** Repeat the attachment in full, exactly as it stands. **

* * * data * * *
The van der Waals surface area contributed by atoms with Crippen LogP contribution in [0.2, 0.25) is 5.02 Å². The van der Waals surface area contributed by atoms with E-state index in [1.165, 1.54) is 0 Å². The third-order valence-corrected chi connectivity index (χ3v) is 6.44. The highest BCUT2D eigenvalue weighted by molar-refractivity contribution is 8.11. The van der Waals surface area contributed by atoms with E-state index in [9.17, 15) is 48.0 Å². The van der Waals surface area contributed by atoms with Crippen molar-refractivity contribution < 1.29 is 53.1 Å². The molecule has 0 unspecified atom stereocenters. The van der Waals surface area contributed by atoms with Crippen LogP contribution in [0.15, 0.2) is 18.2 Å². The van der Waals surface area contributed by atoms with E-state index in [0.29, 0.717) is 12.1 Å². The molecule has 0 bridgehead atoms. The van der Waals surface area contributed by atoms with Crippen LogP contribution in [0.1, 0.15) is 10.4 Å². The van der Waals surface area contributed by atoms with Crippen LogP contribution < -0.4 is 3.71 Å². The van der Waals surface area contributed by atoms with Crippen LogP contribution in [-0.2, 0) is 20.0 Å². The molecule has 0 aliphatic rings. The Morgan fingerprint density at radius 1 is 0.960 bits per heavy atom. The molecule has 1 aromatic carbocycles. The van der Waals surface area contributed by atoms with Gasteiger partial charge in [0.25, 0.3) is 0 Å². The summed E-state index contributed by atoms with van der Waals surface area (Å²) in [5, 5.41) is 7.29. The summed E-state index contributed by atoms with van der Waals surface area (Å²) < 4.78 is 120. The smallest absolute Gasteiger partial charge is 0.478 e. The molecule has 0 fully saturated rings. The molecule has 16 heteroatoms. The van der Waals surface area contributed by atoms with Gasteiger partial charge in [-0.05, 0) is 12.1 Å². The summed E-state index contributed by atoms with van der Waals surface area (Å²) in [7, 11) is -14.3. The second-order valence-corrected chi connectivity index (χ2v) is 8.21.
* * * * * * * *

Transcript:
The van der Waals surface area contributed by atoms with Crippen LogP contribution in [0.2, 0.25) is 5.02 Å². The van der Waals surface area contributed by atoms with E-state index in [1.165, 1.54) is 0 Å². The third-order valence-corrected chi connectivity index (χ3v) is 6.44. The highest BCUT2D eigenvalue weighted by molar-refractivity contribution is 8.11. The van der Waals surface area contributed by atoms with E-state index in [9.17, 15) is 48.0 Å². The van der Waals surface area contributed by atoms with Crippen molar-refractivity contribution < 1.29 is 53.1 Å². The molecule has 0 unspecified atom stereocenters. The van der Waals surface area contributed by atoms with Crippen LogP contribution in [0.15, 0.2) is 18.2 Å². The van der Waals surface area contributed by atoms with E-state index in [0.29, 0.717) is 12.1 Å². The molecule has 0 bridgehead atoms. The van der Waals surface area contributed by atoms with Crippen LogP contribution in [0.1, 0.15) is 10.4 Å². The van der Waals surface area contributed by atoms with Crippen LogP contribution < -0.4 is 3.71 Å². The van der Waals surface area contributed by atoms with Crippen LogP contribution in [-0.2, 0) is 20.0 Å². The molecule has 0 aliphatic rings. The Morgan fingerprint density at radius 1 is 0.960 bits per heavy atom. The molecule has 1 aromatic carbocycles. The van der Waals surface area contributed by atoms with Gasteiger partial charge in [0.25, 0.3) is 0 Å². The summed E-state index contributed by atoms with van der Waals surface area (Å²) in [5, 5.41) is 7.29. The summed E-state index contributed by atoms with van der Waals surface area (Å²) < 4.78 is 120. The smallest absolute Gasteiger partial charge is 0.478 e. The molecule has 0 fully saturated rings. The molecule has 16 heteroatoms. The van der Waals surface area contributed by atoms with Gasteiger partial charge in [-0.05, 0) is 12.1 Å². The summed E-state index contributed by atoms with van der Waals surface area (Å²) in [7, 11) is -14.3. The second-order valence-corrected chi connectivity index (χ2v) is 8.21.